1 'A to J1938, E–2, p. 3
2 Ibid., 1939, E–1, p. 3
3 Ibid., 1938, E–2, p. 3
4 Ibid., p. 20
6 A to J1946, E–1, p. 2
8 Press, 28 Jan 42, p. 4
9 Ibid., 3 Mar 42, p. 4
10 Ibid., 17, 27 Feb 42, pp. 4, 6; Education Gazette, Apr 42, pp. 89 and 78, where a child reported: ‘Dad brought home a last and some leather yesterday and told us he was sending in a bill to Dr Beeby for shoe repairs.’
11 An exception was the special school for the deaf at Sumner, taken over by the military in December 1941. From its seaward position it was considered vulnerable and on 11 March 1942 the Christchurch EPS told the Minister of Education that it would be ‘nothing less than monstrous’ if more than 100 deaf children were brought to a place of danger. The military occupation continued till the beginning of 1942, the children meanwhile going to improvised schools in a large house at Fendalton. (A to J 1944, E 4, p. 4)
15 A to J1943, E-2, p. 3
22 Ibid., 10 Feb 42, p. 4
23 Ibid., 20 Feb 42, p. 6
24 Auckland Star, 20 Mar 42, p. 3 (photo)
26 Ibid., 3 Apr 44, p. 2
28 Yearbook 1947–49, p. 931
30 A to J1947, E–1, p. 4
31 See p. 225
33 Ibid., 21 Mar 42, p. 9
34 Press, 7 Feb 42, p. 6
36 A to J1943, E–2, p. 3. It seems that at least as many entered boys' secondary schools during 1916–18. Ibid., 1917, E–1, p. 5, 1919, E–1, p. 34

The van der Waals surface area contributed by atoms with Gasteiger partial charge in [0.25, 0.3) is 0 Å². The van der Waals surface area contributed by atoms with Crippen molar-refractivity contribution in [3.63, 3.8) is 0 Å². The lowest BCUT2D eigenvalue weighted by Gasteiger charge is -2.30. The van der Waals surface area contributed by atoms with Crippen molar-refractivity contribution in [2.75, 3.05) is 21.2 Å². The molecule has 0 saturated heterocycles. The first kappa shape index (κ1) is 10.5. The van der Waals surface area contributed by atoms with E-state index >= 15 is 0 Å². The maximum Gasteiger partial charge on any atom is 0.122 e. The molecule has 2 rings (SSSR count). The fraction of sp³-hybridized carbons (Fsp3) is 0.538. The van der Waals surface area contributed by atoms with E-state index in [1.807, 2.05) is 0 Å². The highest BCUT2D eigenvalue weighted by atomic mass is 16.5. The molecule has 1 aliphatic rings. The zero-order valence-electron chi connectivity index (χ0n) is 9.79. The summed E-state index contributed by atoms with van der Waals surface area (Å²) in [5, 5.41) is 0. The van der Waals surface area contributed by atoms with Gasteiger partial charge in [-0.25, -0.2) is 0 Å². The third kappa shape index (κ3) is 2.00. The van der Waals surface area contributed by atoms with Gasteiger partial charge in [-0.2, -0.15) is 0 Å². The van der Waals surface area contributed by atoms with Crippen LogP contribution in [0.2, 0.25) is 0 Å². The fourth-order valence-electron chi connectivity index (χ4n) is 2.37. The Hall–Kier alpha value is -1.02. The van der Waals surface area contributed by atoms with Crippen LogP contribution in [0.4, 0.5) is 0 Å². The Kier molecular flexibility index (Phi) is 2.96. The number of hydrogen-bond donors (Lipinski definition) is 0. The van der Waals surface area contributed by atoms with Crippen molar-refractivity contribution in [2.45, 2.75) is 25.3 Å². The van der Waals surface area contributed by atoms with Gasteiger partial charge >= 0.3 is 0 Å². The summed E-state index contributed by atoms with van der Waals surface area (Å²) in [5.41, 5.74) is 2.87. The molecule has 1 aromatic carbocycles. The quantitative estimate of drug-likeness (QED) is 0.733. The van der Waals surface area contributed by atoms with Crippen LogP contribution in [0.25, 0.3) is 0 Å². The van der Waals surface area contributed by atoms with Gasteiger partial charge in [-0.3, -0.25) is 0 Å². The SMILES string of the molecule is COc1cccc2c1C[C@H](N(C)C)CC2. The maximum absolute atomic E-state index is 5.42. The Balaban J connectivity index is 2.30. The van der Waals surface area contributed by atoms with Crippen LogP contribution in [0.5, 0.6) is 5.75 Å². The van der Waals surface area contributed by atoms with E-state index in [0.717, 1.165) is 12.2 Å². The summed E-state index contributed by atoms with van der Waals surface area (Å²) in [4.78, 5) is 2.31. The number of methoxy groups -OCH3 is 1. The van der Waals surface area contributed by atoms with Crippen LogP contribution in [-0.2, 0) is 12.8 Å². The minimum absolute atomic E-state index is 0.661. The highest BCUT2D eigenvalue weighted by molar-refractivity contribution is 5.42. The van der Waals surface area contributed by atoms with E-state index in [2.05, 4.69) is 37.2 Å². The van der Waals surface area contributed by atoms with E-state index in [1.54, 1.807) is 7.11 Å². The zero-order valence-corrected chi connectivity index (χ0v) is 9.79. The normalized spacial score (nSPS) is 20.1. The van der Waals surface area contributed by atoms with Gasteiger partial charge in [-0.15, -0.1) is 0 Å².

40 A to J1943, E–1, p. 1; another report (ibid., E–2, p. 3) stated that the forces had taken 39% of post-primary men teachers. According to Yearbook 1947–49, p. 156, such teachers (excluding those in private or Maori schools) numbered 908 in 1940, dropped to 707 in 1942, rose to 759 in 1943, 878 in 1944 and 1044 in 1945, while the 630 women post-primary teachers of 1940 rose to 718 in 1943, 761 in 1944 and 838 in 1945; by 1947 there were 858 women and 1254 men.
42 Ibid., 12 Jun 42, p. 2
44 Press, 21 Nov 42, p. 4
47 A to J1941, E–1, p. 2, 1942, E–1, p. 1
48 Ibid., 1946, E–1, p. 5
50 WHN, ‘Education Department’, pp. 196–209, drafted by P. A. Smithells; A to J 1940, E–1, p. 4, and subsequent reports; Auckland Star, 27 Aug 40, p. 9; Dominion, 12 Oct 43, p. 3; NZ Herald, 25 Mar 44, p. 4
51 Education Gazette, 1 Aug, 1 Oct 42, pp. 184, 232, 1 Jul, 2 Aug 43, pp. 154, 196
52 A to J1943, E–1, p. 3, 1945, E–1, p. 4
53 Ibid., 1941, E–1, p. 5
54 Ibid., 1946, E–1, p. 3
55 Yearbook1945, p. 111, 1946, p. 130
57 Wellington Nursery Play Centre Association, Folder 30 (Wellington Central Committee Minutes 1941–4), Folder 31 (ditto, Minutes 1944–9), Folder 38 (Karori Play Centre Minutes & Correspondence 1941–2)
58 Press, 30 Jan, 12 Nov 42, pp. 2, 2. The committee comprised the five women—Dr Helen Field, Mesdames Read Masters and Hallam Gresham, Misses R. Wilkie and D. E. Dalton–with Dr H. E. W. Robertson and Messrs A. C. Brassington, W. S. McGibbon and L. C. Webb.
59 Press, 24 Nov 42, p. 2
60 Wellington Nursery Play Centre Association, Folder 27 (Annual Reports 1943–4, 1944–5); Auckland Star, 9 Dec 44, p. 8, 3 Mar 45, p. 3
61 A to J1944, E–1, p. 2
62 NZPD, vol 262, p. 935; A to J1944, E–1, p. 1
63 Auckland Star, 21 Oct 43, p. 4